What is HCAHPS?? Maybe you know- maybe you don’t. Skip over this if you already know.
“The HCAHPS (Hospital Consumer Assessment of Healthcare Providers and Systems) survey is the first national, standardized, publicly reported survey of patients’ perspectives of hospital care. HCAHPS (pronounced “H-caps”), also known as the CAHPS Hospital Survey, is a survey instrument and data collection methodology for measuring patients’ perceptions of their hospital experience. While many hospitals have collected information on patient satisfaction for their own internal use, until HCAHPS there was no national standard for collecting and publicly reporting information about patient experience of care that allowed valid comparisons to be made across hospitals locally, regionally and nationally.
Three broad goals have shaped HCAHPS.
- First,the survey is designed to produce data about patients’ perspectives of care that allow objective and meaningful comparisons of hospitals on topics that are important to consumers.
- Second, public reporting of the survey results creates new incentives for hospitals to improve quality of care.
- Third, public reporting serves to enhance accountability in health care by increasing transparency of the quality of hospital care provided in return for the public investment.
With these goals in mind, the Centers for Medicare & Medicaid Services (CMS) and the HCAHPS Project Team have taken substantial steps to assure that the survey is credible, useful, and practical.” HCAHPS fact Sheet 2010
The reason hospitals are taking these results so seriously is that.. well… I’d like to say they ONLY care about the patient, but they are a business and it comes down to money in reality.
If a hospital scores fall below a certain number in patient satisfaction… they can lose like 3% of Medicare Reimbursement. That adds up to a lot of money really. You may think that doesn’t apply to Maternity Services but it does, ultimately, because that survey goes out to all adult inpatients. If the scores for satisfaction are low for obstetrics, it can throw off everything, and affect the reimbursement to the facility. That, in turn, can affect how much money is available for overall improvements.
Medicare has also started to cut reimbursement to cover the costs of “preventable” conditions, mistakes and infections resulting from a hospital stay in 2009. That is older news so you may already know about that.
The thing is– what the big two Medicare and Medicaid… [The Centers for Medicare & Medicaid Services (CMS)] often set the bar and other insurance companies follow in the private sector. The 2009 National Health Insurer Report Card may give you more information about what is or is not paid. I don’t know much more about that.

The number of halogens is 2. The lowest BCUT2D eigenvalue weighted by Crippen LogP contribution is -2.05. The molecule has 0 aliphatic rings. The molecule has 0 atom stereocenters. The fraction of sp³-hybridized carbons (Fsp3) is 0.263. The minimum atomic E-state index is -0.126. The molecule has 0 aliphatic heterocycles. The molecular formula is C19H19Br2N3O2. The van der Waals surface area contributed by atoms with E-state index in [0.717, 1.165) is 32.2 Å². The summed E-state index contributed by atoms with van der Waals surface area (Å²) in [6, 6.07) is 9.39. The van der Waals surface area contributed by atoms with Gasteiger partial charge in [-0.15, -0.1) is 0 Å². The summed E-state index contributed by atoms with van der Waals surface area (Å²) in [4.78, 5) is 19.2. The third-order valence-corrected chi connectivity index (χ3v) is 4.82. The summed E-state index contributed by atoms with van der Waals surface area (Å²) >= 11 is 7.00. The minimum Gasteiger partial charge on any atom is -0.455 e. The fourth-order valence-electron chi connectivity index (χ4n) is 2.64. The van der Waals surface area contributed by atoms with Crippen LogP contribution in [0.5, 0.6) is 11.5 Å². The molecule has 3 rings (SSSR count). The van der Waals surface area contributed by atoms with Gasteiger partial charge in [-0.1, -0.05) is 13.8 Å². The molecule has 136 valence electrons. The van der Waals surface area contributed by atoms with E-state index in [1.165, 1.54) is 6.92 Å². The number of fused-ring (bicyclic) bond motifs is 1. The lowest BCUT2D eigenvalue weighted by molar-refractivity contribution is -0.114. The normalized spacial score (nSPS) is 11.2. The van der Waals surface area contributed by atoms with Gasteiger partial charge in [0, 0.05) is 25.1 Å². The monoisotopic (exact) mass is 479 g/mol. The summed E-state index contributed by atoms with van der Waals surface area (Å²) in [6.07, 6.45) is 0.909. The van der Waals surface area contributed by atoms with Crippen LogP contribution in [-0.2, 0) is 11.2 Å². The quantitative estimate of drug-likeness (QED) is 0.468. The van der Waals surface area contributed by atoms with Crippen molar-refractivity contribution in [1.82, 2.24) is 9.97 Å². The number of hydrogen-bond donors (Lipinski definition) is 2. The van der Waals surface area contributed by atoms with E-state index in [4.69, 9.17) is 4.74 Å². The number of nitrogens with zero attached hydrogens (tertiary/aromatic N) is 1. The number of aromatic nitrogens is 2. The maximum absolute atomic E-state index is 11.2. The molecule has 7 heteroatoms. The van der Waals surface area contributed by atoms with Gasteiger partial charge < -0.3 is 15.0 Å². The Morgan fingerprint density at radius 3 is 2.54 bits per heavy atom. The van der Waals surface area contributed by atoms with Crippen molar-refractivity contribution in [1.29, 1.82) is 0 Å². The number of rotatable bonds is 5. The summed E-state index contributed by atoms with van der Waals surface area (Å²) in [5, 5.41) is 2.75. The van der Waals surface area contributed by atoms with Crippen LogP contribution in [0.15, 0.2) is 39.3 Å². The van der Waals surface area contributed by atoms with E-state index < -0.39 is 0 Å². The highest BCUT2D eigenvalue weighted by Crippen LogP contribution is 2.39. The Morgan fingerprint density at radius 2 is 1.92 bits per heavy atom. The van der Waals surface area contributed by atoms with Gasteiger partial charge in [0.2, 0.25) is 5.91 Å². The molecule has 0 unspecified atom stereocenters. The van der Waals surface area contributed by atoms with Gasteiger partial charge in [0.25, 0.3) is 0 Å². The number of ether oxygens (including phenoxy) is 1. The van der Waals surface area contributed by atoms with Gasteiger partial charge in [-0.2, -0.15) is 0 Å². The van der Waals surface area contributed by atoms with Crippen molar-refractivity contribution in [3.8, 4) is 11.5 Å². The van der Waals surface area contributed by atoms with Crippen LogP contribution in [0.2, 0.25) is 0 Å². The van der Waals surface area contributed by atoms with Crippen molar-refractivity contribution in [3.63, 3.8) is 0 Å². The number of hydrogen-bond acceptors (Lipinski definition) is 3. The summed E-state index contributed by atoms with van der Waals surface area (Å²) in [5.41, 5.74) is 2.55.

HCAHPS is the first I’ve heard of actual patient satisfaction scores steering reimbursement which is transparent and publicly reported. I have heard many pt satisfaction reports but they were never given this much attention. At least in my hospital.. Perhaps I’ve been too much of a Birth Junkie to notice.
The other big catalyst for positive change is the new JCAHO Perinatal Core Measure Set. The MotherBaby Summit website has an excellent review of these 5 elements, explains them and provides further references.
There are two new employees who only work on JCAHO compliance and data collection. They are looking at the PC-05 Exclusive Breastmilk Feeding numbers and are not happy…. Well — neither am I !! I have been trying to do something about that particular issue since 1988 ! Since these are now factors for regulatory compliance as well as patient satisfaction… Now we are going to do something. I am pleased to announce that we are forming a Breastfeeding Task Force!! YAY! We also have a new Pediatric Dept Chair who is a no bullshit we are going to do it kind of guy… so YAY!
Bottom line: The hospital is sitting up and seriously taking notice about the consumers opinion AND how regulatory agencies are now monitoring things have never been monitored before.
- Action plans are being developed to comply
- The consumer has more of a voice than ever before
Here’s what you can do
Before the hospital:
- Have a prenatal interview with your provider… ASK : Do they have current evidence based practices/protocols in place ….. do their standard orders reflect the most current evidence based guidelines and standards of care…. do the dept members all follow these standards. Do the nurses actually follow these orders….